National Commission for Minorities chairman Wajahat Habibullah on Saturday joined the chorus against Durga Shakti Nagpal’s suspension, insisting that the decision wasn’t right even if she had been in the wrong.
“A young IAS officer... it is wrong to be treated in this manner. Even if she was wrong, I would support the idea that an explanation should have been called and then, an inquiry
conducted, if considered necessary,” Habibullah — who heads the commission mandated to protect the rights of minorities — told HT.
UP chief minister Akhilesh Yadav had justified the suspension, saying she had “vitiated” communal harmony by demolishing the wall of a religious place. It is a charge that Nagpal — the Gautam Budh Nagar sub-divisional magistrate who had been active against the local sand mafia — has flatly denied. She has told her superiors the villagers had demolished the wall on their own after she told them it was illegal.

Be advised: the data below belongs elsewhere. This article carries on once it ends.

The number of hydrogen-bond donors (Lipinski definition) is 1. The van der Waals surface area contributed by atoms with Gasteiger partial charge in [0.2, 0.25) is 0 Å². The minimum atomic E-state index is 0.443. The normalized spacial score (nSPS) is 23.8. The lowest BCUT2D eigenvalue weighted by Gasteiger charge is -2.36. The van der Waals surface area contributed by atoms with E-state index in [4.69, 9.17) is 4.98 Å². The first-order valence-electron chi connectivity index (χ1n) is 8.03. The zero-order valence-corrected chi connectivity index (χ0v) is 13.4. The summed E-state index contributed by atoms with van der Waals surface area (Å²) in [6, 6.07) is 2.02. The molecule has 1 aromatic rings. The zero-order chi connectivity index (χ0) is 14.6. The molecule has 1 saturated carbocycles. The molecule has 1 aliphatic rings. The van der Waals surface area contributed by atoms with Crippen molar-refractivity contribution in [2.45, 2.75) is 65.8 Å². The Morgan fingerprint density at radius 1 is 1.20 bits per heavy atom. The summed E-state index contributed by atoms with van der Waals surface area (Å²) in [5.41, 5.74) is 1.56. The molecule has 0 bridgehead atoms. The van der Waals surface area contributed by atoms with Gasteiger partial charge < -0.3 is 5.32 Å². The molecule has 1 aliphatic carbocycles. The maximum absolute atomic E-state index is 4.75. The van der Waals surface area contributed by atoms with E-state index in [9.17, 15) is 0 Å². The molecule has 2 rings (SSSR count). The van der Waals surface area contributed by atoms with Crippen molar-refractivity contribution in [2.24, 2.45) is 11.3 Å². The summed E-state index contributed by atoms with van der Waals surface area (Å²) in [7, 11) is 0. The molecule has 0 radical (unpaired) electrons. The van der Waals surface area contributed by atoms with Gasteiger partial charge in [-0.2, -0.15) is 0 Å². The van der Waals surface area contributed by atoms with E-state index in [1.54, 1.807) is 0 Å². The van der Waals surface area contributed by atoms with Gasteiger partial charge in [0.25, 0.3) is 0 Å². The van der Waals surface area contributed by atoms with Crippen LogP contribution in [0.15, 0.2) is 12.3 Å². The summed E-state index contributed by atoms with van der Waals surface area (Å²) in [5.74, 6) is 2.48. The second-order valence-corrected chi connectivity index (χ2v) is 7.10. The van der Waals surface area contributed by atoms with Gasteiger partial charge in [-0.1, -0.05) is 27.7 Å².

Habibullah said he wasn’t aware of the factual position since the NCM hadn’t inquired into the case in the absence of a complaint. Even if she had demolished the wall of a religious place and endangered communal harmony, steps to restore normalcy should have been taken.
Habibullah’s view finds echo within the civil service.
Agreed AN Tiwari, former secretary of the department of personnel & training which frames the central government’s human resource policy.
“I do not think that such a young officer has ever been treated in this manner,” said Tiwari, calling the Samajwadi Party government’s move the lowest point in the history of the Indian civil service.